2007 Schools Wikipedia Selection. Related subjects: Engineering

A small flat button
A small flat button
Metal, plastic, and leather shank buttons.
Metal, plastic, and leather shank buttons.

In clothing and fashion design, a button is small disc- or knob-shaped, typically round, object usually attached to an article of clothing in order to secure an opening, or for ornamentation. Functional buttons work by slipping the button through a fabric or thread loop, or by sliding the button through a slit called a buttonhole.

Buttons may be manufactured from an extremely broad variety of materials, including natural materials such as antler, bone, horn, ivory, shell, vegetable ivory, and wood; or synthetics such as celluloid, glass, metal, and plastic.

Hard plastic is by far the most common material for newly manufactured buttons; the other materials tend to occur only in premium apparel.


Buttons and button-like objects used as ornaments rather than fasteners have been discovered in the ancient Indus Valley during its Kot Diji phase (circa 2800- 2600 BC) and Bronze Age sites in China (circa 2000- 1500 BC), and are attested in Ancient Rome. Functional buttons for clothing became widespread with the rise of snug-fitting clothing in 13th- and 14th-century Europe.

Types of buttons

  • Shank buttons have a small ring or a bar with a hole called the shank protruding from the back of the button, through which thread is sewn to attach the button.
  • Covered buttons are fabric-covered forms with a separate back piece that secures the fabric over the knob.
  • Flat or sew-through buttons have two or four holes punched through the button through which the thread is sewn to attach the button. Flat buttons may be attached by sewing machine rather than by hand, and may be used with heavy fabrics by working a thread shank to extend the height of the button above the fabric.
  • Worked or cloth buttons are created by embroidering or crocheting tight stitches (usually with linen thread) over a knob or ring called a form.
  • Mandarin buttons are knobs made of intricately knotted strings. Mandarin buttons are a key element in Mandarin dress (Qi Pao in Chinese), where they are closed with loops. Pairs of mandarin buttons worn as cuff links are called silk knots.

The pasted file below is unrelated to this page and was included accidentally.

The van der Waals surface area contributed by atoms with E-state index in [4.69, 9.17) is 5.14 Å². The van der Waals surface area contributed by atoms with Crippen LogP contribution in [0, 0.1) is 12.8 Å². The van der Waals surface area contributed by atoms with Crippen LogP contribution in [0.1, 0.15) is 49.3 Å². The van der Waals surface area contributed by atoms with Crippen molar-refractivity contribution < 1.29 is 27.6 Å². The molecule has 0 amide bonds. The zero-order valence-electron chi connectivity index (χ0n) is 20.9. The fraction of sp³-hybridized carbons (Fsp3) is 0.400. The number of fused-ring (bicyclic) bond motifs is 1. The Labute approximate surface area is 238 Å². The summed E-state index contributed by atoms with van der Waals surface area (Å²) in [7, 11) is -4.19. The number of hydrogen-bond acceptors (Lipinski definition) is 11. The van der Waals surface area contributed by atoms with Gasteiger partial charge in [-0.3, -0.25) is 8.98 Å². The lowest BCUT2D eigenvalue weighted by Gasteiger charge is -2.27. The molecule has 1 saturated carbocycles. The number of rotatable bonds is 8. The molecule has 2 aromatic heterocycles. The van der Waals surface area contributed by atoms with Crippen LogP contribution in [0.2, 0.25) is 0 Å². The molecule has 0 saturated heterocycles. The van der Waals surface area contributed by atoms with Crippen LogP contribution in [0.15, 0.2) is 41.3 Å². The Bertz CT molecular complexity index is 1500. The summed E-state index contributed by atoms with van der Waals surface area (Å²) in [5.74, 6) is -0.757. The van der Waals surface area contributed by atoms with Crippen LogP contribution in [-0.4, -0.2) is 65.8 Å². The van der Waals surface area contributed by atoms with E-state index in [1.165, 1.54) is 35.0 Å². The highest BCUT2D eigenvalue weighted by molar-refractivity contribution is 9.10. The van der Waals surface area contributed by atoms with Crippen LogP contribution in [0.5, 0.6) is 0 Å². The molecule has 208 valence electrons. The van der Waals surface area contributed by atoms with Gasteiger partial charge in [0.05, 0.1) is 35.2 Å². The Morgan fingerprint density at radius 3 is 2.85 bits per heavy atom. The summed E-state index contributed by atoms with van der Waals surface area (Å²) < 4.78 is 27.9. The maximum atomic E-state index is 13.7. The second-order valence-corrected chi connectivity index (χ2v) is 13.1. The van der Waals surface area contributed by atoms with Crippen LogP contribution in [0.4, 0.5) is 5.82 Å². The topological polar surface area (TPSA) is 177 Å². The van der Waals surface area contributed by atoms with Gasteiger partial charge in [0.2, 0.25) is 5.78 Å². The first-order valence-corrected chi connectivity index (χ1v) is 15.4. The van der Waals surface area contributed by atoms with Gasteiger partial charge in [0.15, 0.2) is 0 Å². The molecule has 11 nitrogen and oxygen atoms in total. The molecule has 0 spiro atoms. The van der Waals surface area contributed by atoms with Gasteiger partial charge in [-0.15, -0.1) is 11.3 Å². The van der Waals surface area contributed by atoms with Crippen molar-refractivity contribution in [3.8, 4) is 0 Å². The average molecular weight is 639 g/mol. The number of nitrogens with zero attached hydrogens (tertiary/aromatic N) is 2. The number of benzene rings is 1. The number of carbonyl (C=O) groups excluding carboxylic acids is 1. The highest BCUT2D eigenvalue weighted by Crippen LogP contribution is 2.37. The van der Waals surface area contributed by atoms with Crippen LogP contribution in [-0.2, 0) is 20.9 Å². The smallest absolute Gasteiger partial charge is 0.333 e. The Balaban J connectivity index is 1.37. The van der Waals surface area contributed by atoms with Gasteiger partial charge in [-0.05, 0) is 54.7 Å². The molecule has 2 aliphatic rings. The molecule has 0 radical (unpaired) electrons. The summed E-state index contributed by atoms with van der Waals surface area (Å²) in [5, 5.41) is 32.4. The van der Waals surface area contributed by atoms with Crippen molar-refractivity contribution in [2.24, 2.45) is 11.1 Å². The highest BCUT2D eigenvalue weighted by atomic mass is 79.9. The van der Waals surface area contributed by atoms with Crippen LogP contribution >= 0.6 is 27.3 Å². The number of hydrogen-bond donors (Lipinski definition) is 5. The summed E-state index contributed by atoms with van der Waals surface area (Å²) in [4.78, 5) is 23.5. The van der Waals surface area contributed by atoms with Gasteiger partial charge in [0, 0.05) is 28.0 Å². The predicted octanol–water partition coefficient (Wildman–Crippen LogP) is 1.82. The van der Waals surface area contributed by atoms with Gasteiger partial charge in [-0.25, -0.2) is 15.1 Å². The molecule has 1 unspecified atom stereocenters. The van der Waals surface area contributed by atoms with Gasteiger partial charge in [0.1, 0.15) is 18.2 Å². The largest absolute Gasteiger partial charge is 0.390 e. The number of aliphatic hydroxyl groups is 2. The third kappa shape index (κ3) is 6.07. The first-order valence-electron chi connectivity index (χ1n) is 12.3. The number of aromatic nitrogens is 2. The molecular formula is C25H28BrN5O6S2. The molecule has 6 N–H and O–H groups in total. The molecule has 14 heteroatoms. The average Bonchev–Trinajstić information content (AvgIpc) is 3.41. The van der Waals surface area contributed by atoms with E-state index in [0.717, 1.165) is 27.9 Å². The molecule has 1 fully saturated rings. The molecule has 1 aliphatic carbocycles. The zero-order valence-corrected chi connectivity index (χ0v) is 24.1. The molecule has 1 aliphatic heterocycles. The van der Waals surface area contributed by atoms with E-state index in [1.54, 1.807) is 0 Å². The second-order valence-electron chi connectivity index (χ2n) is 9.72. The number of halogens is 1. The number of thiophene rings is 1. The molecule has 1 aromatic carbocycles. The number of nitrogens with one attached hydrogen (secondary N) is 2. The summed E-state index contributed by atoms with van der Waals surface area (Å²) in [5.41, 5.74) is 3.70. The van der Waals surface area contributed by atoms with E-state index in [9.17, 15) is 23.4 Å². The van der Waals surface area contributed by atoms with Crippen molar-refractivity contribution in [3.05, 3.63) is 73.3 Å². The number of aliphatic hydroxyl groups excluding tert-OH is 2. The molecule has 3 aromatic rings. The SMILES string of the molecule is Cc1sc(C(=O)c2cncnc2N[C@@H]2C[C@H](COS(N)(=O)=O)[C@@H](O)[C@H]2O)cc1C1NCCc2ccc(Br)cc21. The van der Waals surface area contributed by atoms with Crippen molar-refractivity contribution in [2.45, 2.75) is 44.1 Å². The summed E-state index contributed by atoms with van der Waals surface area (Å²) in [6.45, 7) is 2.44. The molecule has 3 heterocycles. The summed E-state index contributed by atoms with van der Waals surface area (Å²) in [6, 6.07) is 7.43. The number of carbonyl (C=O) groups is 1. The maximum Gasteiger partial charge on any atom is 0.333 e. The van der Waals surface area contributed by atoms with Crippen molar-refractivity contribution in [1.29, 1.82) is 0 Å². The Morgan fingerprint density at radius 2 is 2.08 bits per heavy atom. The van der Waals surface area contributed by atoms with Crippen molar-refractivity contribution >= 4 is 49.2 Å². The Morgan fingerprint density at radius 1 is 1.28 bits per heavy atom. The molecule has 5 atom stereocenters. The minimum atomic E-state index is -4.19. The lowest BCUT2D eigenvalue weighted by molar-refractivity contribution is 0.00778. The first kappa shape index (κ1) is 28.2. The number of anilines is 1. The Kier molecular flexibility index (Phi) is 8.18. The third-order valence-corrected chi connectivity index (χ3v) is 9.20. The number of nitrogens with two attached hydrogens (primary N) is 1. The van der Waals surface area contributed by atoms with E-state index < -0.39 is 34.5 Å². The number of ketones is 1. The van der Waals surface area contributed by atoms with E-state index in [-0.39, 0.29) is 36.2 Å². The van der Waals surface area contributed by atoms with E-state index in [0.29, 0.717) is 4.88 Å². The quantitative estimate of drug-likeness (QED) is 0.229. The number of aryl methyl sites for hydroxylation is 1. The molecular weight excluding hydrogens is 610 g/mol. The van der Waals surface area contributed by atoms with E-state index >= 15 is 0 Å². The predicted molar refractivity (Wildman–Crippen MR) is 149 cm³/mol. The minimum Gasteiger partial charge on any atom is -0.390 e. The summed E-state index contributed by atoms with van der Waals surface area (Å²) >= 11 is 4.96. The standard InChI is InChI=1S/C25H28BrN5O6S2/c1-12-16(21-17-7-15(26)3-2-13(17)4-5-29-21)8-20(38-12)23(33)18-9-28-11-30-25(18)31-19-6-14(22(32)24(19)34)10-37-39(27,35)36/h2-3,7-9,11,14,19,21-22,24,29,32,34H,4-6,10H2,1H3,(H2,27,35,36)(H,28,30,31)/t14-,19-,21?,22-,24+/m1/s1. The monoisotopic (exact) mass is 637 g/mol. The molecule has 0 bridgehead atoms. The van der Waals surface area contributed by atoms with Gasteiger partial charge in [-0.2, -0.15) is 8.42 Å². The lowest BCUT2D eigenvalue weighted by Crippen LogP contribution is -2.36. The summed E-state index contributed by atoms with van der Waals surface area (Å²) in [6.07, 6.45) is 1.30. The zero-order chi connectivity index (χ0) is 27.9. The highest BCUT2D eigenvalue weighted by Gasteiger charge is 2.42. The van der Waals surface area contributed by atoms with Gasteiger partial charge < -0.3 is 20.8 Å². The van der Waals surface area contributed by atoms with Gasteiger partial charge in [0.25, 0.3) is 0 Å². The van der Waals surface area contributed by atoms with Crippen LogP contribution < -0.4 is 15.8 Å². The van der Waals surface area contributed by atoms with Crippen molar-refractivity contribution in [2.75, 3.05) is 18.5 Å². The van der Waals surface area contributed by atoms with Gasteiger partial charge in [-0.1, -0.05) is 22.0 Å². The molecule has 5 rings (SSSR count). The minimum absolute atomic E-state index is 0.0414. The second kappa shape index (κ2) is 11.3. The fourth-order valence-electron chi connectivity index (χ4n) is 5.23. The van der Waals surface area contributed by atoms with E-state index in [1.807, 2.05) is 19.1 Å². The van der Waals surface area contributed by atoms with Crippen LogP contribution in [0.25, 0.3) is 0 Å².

Button sizes

Buttons are commonly measured in lignes (also called lines and abbreviated L), with 40 lignes equal to 1 inch. For example, some standard sizes of buttons are 18L (11.43 mm, standard button of mens' shirts) and 32L (20.32 mm, typical button on suit jackets).

Types of buttonholes

Machine-stitched keyhole buttonhole with bar
Machine-stitched keyhole buttonhole with bar

Functional buttons (as opposed to decorative buttons) are normally paired with a buttonhole. Alternately, a decorative loop of cloth or rope may replace the buttonhole. Buttonholes may be either made by hand sewing or automated by a sewing machine. Types of buttonholes are:

  • A plain buttonhole, by far the most common type. In plain buttonholes, the raw (cut) edges of the fabric are finished with thread in very closely spaced stitches (if made by hand, often the button stitch). When stitched by hand, a slit is made in the fabric first and the result is called a worked buttonhole.

Sewing machines offer various levels of automation to creating plain buttonholes.

  • A machine-made buttonhole is usually sewn with two parallel rows of machine sewing in a narrow zig-zag stitch, with the ends finished in a broader zig-zag stitch. (One of the first automatic buttonhole machines was invented by Henry Alonzo House in 1862.)

When made by machine, the slit between the sides of the buttonhole is opened after the stiching is completed.

  • A bound buttonhole, which has its raw edges encased by pieces of fabric or trim instead of stitches.
  • A keyhole buttonhole is a special case of a thread-finished buttonhole that is normally machine-made due to the difficulty of achieving it by hand working. It is characterized by a round hole at the end of the slit to accommodate the button's shank without distorting the fabric.

Keyhole buttonholes are most often found on tailored coats and jackets.

Buttonholes often have a bar at either end. This is a row of perpendicular hand or machine stitching to reinforce the ends of a buttonhole.

Additional images

Buttoned doublet, later 16th century.

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